just after the time of the apostle John, he enjoyed an excellent
opportunity of becoming, acquainted with the customs of the whole
church. Writing in the year 139 to the Emperor Antoninus Pius, in
vindication of his Christian brethren, he gives the following account of
their stated religious services: “On the day called the day of the sun
is an assembly of all who live either in cities or in the rural
districts, and the memoirs of the apostles and the writings of the
prophets are read;” _i. e._, the Old and New Testaments. Then he goes on
to specify the various parts of their first-day services. Just as at the
present day, in Christian congregations, there were preaching, prayer,
the celebration of the Lord’s supper, and the contribution of alms. As
reasons why Christians should observe the first day, he assigns the
following: “Because it was the first day on which God dispelled the
darkness and chaos, and formed the world, and because Jesus Christ, our
Saviour, rose from the dead on it.”—_Robert Stephens’ edition of the
works of Justin Martyr_, p. 162. Lutetiæ, 1551.

In another of his works, the Dialogue with Trypho the Jew, written about
the same time as the Apology, from which we have quoted, occurs this
passage: “The command to circumcise infants on the eighth day was a type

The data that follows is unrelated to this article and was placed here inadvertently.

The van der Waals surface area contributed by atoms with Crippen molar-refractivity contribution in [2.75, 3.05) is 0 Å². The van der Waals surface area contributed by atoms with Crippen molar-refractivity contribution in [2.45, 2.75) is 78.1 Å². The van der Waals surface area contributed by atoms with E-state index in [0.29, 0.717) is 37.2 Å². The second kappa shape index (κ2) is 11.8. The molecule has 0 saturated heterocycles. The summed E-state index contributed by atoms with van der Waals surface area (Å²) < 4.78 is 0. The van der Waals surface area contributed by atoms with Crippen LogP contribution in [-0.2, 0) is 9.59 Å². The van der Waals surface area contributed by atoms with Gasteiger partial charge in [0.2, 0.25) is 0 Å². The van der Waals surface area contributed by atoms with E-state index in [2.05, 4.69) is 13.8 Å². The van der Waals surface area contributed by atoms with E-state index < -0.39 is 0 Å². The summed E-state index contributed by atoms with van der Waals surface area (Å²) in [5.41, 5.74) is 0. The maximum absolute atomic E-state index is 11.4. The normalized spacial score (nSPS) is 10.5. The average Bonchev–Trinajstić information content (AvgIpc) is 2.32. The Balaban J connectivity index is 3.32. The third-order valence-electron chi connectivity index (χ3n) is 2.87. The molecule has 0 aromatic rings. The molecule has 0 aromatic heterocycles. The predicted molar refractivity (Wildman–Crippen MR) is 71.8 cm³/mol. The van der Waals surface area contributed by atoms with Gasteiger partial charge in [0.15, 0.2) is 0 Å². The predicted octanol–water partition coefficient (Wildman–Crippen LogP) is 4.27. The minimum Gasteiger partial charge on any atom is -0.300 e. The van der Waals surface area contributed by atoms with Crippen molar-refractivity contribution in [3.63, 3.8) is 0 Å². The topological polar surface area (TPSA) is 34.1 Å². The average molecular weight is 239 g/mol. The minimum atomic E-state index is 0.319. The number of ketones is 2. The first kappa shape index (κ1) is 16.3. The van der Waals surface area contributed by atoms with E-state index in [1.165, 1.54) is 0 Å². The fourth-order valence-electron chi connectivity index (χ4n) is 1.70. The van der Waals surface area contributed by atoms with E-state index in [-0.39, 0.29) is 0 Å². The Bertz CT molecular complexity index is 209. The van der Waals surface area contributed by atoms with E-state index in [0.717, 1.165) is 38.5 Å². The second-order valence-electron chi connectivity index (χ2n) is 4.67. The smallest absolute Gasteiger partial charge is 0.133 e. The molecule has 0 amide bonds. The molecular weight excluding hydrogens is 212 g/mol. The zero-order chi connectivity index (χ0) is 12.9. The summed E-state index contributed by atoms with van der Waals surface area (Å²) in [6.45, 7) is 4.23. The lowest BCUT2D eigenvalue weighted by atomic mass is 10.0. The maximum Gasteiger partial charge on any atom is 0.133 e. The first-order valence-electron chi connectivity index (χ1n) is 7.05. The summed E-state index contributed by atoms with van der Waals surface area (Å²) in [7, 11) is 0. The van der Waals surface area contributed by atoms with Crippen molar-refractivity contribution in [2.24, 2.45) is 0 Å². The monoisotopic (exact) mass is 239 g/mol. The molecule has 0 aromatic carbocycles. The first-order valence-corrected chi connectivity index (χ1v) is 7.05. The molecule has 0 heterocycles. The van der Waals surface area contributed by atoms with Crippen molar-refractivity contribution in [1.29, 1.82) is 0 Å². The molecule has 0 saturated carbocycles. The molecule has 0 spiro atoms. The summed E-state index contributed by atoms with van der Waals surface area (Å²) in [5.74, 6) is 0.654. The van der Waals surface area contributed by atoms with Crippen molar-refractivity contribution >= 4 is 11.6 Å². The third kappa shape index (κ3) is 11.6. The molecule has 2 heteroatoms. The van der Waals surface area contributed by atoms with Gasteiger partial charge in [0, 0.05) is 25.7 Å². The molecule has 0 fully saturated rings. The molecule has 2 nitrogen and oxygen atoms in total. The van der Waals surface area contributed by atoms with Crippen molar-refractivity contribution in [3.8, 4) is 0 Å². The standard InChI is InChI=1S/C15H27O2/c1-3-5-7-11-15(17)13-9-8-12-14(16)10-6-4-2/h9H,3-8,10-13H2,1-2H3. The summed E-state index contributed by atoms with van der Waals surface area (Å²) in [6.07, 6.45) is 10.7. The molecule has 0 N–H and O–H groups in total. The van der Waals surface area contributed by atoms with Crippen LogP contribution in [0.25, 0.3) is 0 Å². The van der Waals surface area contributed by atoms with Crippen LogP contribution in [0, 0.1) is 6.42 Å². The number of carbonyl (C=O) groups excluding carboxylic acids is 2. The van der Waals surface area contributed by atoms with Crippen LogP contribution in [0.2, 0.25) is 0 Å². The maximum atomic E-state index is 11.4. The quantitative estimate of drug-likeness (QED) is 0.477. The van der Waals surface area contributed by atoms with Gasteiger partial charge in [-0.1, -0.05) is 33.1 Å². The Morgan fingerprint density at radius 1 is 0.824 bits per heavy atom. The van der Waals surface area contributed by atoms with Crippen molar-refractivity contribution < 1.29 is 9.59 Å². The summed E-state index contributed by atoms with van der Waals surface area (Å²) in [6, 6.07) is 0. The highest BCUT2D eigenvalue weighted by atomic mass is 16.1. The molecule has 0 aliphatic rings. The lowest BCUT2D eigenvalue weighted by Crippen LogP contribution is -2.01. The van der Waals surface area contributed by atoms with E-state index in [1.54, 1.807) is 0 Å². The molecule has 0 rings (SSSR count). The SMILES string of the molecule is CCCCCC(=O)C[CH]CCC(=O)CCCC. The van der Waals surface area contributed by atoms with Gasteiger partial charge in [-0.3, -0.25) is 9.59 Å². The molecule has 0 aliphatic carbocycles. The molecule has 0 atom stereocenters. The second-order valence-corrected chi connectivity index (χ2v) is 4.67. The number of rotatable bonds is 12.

of the true circumcision by which we were circumcised from error and
evil through our Lord Jesus Christ, who rose from the dead on the first
day of the week; for the first day of the week remains the chief of all
the days.” (Stephens’ Edition, p. 59. See also Trollope’s edition of the
Dialogue with Trypho, pp. 85, 86.) The careful reader of Justin Martyr
will observe that, in addressing Trypho the Jew, he uses different terms
for the days of the week from those which he employs in addressing the
Emperor Antoninus. Addressing a heathen emperor, he employs the heathen
names for both the seventh and the first day of the week.

Two important notices of the Lord’s day, all the more important because
of their incidental character, are found in the History of Eusebius.
Dionysius, bishop or presbyter of Corinth, A. D. 170, in a letter to the
church at Rome, a fragment of which is preserved by Eusebius, says:
“To-day we kept the Lord’s holy day, in which we read your letter.”
(Hist. Eccles. iv. 23, Paris Ed. 1678, pp. 117, 118.) The other of these
notices is in regard to a treatise on the Lord’s day, by Melito, bishop
of Sardis, A. D. 170. This treatise, Eusebius remarks, along with others
by the same writer, had come to the historian’s knowledge.—_Hist.